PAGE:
Working while pregnant is hard.
If you don’t believe me (and why should you?), read this. If you’re a man, read it again, because, holy crap. And keep in mind that the pregnant lawyer/blogger describes (1) a pregnancy that is “normal” (which is to say, one that does not leave her disabled in the eyes of the law and does not pose any unusual risk to her unborn child); and (2) a job that requires no physical exertion beyond that which is necessary to haul herself repeatedly between the toilet and her desk, affords her some degree of scheduling flexibility, and provides her with good health insurance. And still, holy crap, working while pregnant is hard. I’m glad I’ll never have to do it.
In contrast to our pregnant lawyer/blogger friend, whose job conditions allow her to soldier on despite her “delicate condition,” many pregnant women with more physically demanding jobs simply aren’t able to do so without modest, reasonable accommodations by their employers. Take, for instance, the example of a beat cop. When Officer Lyndi Trischler asked that she temporarily be permitted to perform light-duty office work as her pregnancy progressed because, as her doctor noted, her gun belt “pulled painfully on her expanding abdomen,” her bulletproof vest was too tight to allow her to breathe normally, and she began having heart palpitations, the city of Florence, Kentucky told her no. She was forced to decide between continuing to go on patrol or taking unpaid leave. With another child at home to provide for, she went back on patrol until she “physically couldn’t do the job anymore” and had no choice but to take unpaid leave (and wonder how she would continue to provide for her family).
Another example is that of Peggy Young, a former UPS driver who (also based on her doctor’s recommendation) asked for temporary light duty so that she would not have to continue to lift heavy packages as her pregnancy advanced. UPS refused, noting that its policy of giving light duty to workers injured on the job, or those who had lost drivers licenses, did not require it to give light duty to pregnant workers. Ms. Young sued. The district court and the Fourth Circuit Court of Appeals found that UPS had not unlawfully discriminated against Ms. Young on the basis of her pregnancy. The Supreme Court will hear oral argument in the case this December.
Last week, Democratic lawmakers, civil rights advocates, health care providers, women business leaders, and a group of bipartisan state legislators filed “friend of the court” briefs in support of Ms. Young. They argue that, under the Pregnancy Discrimination Act, employers who provide work accommodations to non-pregnant workers with work limitations must provide work accommodations to pregnant workers who are “similar in their ability or inability to work.” If one values the right of women to work, this would seem to be a fairly obvious point: if you temporarily accommodate a worker who can’t lift heavy weights because he threw his back out, you should also be required to temporarily accommodate a worker who can’t lift heavy weights because she is eight months pregnant. But, as the Fourth Circuit’s decision illustrates, it is not an obvious point. For a fuller discussion, see here and here.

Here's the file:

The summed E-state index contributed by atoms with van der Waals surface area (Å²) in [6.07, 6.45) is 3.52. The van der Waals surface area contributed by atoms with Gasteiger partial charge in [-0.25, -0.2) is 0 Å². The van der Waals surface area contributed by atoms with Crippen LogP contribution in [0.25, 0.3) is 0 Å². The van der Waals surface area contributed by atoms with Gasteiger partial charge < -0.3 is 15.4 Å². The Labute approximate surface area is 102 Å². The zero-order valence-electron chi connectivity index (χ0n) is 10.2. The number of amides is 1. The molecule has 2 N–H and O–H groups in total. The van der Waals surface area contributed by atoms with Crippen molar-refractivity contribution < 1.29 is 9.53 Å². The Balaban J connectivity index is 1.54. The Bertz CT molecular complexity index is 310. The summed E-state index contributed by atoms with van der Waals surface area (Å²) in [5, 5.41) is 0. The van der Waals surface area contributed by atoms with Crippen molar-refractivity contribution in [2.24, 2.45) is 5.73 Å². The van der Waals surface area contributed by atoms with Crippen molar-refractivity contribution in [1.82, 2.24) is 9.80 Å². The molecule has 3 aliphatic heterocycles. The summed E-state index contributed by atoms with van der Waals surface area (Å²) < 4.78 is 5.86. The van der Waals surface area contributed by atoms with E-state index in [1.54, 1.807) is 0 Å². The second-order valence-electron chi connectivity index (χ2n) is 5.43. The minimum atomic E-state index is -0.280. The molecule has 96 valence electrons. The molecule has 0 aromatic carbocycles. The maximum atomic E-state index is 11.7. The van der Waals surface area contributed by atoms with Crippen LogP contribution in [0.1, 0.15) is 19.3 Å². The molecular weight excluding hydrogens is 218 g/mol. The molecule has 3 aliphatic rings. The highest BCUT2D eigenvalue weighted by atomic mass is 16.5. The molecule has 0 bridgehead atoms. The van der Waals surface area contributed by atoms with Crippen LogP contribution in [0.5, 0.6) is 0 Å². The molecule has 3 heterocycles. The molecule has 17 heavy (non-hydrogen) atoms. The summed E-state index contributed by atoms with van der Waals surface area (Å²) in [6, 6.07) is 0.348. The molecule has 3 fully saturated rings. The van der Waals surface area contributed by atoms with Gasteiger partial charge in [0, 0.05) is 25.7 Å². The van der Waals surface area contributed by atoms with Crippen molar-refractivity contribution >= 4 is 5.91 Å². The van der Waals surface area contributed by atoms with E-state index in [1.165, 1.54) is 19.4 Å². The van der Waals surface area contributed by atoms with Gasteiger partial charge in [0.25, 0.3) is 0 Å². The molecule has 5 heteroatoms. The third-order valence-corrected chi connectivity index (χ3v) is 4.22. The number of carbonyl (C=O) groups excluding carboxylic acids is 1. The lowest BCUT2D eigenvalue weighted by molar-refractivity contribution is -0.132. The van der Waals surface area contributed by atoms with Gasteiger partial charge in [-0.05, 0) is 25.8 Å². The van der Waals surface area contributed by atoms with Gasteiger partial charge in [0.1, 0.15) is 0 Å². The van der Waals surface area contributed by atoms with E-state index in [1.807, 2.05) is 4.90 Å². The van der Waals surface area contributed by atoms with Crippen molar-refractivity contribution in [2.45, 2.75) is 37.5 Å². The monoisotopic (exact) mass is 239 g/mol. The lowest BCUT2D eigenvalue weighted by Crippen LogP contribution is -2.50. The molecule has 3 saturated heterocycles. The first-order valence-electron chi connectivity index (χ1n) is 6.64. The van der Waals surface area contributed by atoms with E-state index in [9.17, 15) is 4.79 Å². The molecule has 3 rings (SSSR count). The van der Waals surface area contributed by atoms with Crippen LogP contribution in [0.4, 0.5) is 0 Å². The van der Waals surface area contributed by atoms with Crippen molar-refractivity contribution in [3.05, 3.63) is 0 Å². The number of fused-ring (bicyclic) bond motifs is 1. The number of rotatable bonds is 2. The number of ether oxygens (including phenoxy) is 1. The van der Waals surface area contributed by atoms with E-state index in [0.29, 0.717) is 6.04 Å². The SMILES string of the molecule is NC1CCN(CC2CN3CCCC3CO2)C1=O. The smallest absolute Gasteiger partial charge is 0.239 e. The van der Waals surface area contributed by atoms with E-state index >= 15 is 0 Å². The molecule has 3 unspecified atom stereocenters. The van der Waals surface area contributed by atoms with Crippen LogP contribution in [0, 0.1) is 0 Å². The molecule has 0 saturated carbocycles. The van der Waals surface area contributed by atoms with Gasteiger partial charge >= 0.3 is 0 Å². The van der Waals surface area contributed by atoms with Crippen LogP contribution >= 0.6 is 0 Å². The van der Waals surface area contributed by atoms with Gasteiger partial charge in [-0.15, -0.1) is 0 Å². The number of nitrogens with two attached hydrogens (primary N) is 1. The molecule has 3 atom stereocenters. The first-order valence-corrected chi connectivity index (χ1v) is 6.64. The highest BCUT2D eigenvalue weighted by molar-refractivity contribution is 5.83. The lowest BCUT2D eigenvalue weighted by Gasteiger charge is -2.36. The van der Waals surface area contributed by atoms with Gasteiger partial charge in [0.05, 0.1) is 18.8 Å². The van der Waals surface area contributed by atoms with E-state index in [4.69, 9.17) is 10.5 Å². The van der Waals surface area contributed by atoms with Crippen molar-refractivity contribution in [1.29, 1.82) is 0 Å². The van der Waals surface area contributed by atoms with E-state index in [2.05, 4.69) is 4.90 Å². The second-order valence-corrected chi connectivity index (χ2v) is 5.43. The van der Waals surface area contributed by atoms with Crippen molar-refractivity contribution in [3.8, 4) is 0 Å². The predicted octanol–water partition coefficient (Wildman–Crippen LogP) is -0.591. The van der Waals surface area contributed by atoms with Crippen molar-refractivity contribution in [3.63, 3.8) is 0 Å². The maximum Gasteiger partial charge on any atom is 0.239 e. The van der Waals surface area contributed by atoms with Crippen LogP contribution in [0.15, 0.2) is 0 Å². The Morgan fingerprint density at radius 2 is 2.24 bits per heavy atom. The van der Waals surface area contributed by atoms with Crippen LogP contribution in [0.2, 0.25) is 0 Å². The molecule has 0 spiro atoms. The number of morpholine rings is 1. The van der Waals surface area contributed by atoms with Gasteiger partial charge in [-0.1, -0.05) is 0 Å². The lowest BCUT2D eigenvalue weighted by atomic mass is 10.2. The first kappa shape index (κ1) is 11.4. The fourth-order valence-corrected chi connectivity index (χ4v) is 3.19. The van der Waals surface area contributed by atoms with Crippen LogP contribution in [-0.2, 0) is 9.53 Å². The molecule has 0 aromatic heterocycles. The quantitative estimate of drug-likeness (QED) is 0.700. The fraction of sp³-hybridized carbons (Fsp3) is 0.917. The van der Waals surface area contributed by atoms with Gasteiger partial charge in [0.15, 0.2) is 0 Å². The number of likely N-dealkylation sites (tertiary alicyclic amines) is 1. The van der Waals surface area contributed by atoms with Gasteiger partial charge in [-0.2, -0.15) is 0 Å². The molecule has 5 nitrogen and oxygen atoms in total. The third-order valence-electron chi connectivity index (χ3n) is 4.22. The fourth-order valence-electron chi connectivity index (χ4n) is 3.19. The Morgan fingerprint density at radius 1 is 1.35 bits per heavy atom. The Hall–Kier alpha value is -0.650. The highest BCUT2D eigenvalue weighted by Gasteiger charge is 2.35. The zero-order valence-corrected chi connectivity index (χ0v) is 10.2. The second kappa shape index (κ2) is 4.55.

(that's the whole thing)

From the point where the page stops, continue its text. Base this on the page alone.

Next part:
While courts grapple with the question of whether federal law presently protects pregnant workers like Officer Trischler and Ms. Young from having to choose between working and being pregnant, many—but not all—state governments have passed laws that guarantee reasonable accommodations for pregnant workers. Yet, astoundingly, Congress has yet to pass the Pregnant Worker’s Fairness Act, a bill that would resolve this question once and for all, for women across the country. Without the Pregnant Worker’s Fairness Act, millions of pregnant women will continue to be denied the modest workplace accommodations—like being permitted to use a stool while working at a cash register, or to carry a bottle of water to stay hydrated—that would allow them to continue earning a living while maintaining healthy pregnancies.
I know we are a nation that values hard work. I hope we are a nation that also values women and their right to work. But if we continue to force hard-working women to choose between earning a living and being pregnant—by denying them even modest workplace accommodations—I am left to wonder.